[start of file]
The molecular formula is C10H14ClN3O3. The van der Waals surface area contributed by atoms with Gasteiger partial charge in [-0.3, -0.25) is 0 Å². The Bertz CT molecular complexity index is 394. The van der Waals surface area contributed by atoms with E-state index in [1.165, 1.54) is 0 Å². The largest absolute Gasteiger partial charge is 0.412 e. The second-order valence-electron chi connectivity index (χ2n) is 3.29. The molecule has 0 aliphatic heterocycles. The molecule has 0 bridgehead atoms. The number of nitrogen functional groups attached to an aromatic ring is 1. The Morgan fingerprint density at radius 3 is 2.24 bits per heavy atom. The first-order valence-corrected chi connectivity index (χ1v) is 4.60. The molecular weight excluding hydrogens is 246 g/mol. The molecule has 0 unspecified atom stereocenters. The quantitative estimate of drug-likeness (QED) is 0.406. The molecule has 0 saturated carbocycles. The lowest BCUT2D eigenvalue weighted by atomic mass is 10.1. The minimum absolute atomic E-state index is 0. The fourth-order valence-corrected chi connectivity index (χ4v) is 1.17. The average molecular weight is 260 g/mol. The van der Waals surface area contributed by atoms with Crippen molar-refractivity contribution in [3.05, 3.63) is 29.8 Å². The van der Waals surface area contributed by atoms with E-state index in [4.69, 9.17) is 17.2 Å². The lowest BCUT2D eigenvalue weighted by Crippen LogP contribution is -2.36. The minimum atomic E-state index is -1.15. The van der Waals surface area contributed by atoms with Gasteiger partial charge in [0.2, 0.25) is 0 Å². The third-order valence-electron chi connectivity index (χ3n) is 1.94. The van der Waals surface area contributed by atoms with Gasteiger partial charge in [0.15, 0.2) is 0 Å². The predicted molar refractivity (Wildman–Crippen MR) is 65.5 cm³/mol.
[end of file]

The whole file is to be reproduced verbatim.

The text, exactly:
The molecular formula is C10H14ClN3O3. The van der Waals surface area contributed by atoms with Gasteiger partial charge in [-0.3, -0.25) is 0 Å². The Bertz CT molecular complexity index is 394. The van der Waals surface area contributed by atoms with E-state index in [1.165, 1.54) is 0 Å². The largest absolute Gasteiger partial charge is 0.412 e. The second-order valence-electron chi connectivity index (χ2n) is 3.29. The molecule has 0 aliphatic heterocycles. The molecule has 0 bridgehead atoms. The number of nitrogen functional groups attached to an aromatic ring is 1. The Morgan fingerprint density at radius 3 is 2.24 bits per heavy atom. The first-order valence-corrected chi connectivity index (χ1v) is 4.60. The molecular weight excluding hydrogens is 246 g/mol. The molecule has 0 unspecified atom stereocenters. The quantitative estimate of drug-likeness (QED) is 0.406. The molecule has 0 saturated carbocycles. The lowest BCUT2D eigenvalue weighted by atomic mass is 10.1. The minimum absolute atomic E-state index is 0. The fourth-order valence-corrected chi connectivity index (χ4v) is 1.17. The average molecular weight is 260 g/mol. The van der Waals surface area contributed by atoms with Crippen molar-refractivity contribution in [3.05, 3.63) is 29.8 Å². The van der Waals surface area contributed by atoms with E-state index in [4.69, 9.17) is 17.2 Å². The lowest BCUT2D eigenvalue weighted by Crippen LogP contribution is -2.36. The minimum atomic E-state index is -1.15. The van der Waals surface area contributed by atoms with Gasteiger partial charge in [0.2, 0.25) is 0 Å². The third-order valence-electron chi connectivity index (χ3n) is 1.94. The van der Waals surface area contributed by atoms with Gasteiger partial charge in [0.15, 0.2) is 0 Å². The predicted molar refractivity (Wildman–Crippen MR) is 65.5 cm³/mol.